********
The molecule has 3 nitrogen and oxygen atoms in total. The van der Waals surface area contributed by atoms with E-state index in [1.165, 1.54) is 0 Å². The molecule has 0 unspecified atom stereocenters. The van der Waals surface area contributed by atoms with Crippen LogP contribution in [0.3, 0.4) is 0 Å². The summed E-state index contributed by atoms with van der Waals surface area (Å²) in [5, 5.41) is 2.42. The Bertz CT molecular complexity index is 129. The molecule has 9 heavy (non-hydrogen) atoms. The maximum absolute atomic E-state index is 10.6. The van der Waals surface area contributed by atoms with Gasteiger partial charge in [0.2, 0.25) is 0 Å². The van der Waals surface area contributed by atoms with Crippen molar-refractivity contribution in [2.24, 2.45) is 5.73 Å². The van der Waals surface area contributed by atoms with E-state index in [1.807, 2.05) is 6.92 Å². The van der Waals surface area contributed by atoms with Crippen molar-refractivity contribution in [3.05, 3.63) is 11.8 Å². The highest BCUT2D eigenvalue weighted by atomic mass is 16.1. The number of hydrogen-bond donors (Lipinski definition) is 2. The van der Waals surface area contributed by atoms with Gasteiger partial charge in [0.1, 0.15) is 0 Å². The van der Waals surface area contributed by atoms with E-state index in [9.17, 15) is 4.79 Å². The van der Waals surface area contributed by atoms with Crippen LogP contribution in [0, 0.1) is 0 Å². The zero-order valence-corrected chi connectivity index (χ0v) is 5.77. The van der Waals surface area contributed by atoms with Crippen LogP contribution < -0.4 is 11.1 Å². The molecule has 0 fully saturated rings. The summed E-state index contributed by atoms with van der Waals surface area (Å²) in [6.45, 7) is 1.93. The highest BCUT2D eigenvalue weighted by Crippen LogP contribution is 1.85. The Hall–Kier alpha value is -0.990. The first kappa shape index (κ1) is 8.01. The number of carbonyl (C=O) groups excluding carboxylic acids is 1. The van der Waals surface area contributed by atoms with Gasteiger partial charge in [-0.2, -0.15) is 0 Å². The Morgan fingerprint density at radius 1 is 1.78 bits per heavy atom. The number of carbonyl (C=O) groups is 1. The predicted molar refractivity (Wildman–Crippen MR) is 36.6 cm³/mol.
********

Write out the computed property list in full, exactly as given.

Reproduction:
The molecule has 3 nitrogen and oxygen atoms in total. The van der Waals surface area contributed by atoms with E-state index in [1.165, 1.54) is 0 Å². The molecule has 0 unspecified atom stereocenters. The van der Waals surface area contributed by atoms with Crippen LogP contribution in [0.3, 0.4) is 0 Å². The summed E-state index contributed by atoms with van der Waals surface area (Å²) in [5, 5.41) is 2.42. The Bertz CT molecular complexity index is 129. The molecule has 9 heavy (non-hydrogen) atoms. The maximum absolute atomic E-state index is 10.6. The van der Waals surface area contributed by atoms with Gasteiger partial charge in [0.2, 0.25) is 0 Å². The van der Waals surface area contributed by atoms with Crippen molar-refractivity contribution in [2.24, 2.45) is 5.73 Å². The van der Waals surface area contributed by atoms with E-state index in [1.807, 2.05) is 6.92 Å². The van der Waals surface area contributed by atoms with Crippen molar-refractivity contribution in [3.05, 3.63) is 11.8 Å². The highest BCUT2D eigenvalue weighted by atomic mass is 16.1. The number of hydrogen-bond donors (Lipinski definition) is 2. The van der Waals surface area contributed by atoms with Gasteiger partial charge in [0.1, 0.15) is 0 Å². The van der Waals surface area contributed by atoms with E-state index in [9.17, 15) is 4.79 Å². The van der Waals surface area contributed by atoms with Crippen LogP contribution in [0, 0.1) is 0 Å². The zero-order valence-corrected chi connectivity index (χ0v) is 5.77. The van der Waals surface area contributed by atoms with Crippen LogP contribution < -0.4 is 11.1 Å². The molecule has 0 fully saturated rings. The summed E-state index contributed by atoms with van der Waals surface area (Å²) in [6.45, 7) is 1.93. The highest BCUT2D eigenvalue weighted by Crippen LogP contribution is 1.85. The Hall–Kier alpha value is -0.990. The first kappa shape index (κ1) is 8.01. The number of carbonyl (C=O) groups excluding carboxylic acids is 1. The van der Waals surface area contributed by atoms with Gasteiger partial charge in [-0.2, -0.15) is 0 Å². The Morgan fingerprint density at radius 1 is 1.78 bits per heavy atom. The number of carbonyl (C=O) groups is 1. The predicted molar refractivity (Wildman–Crippen MR) is 36.6 cm³/mol.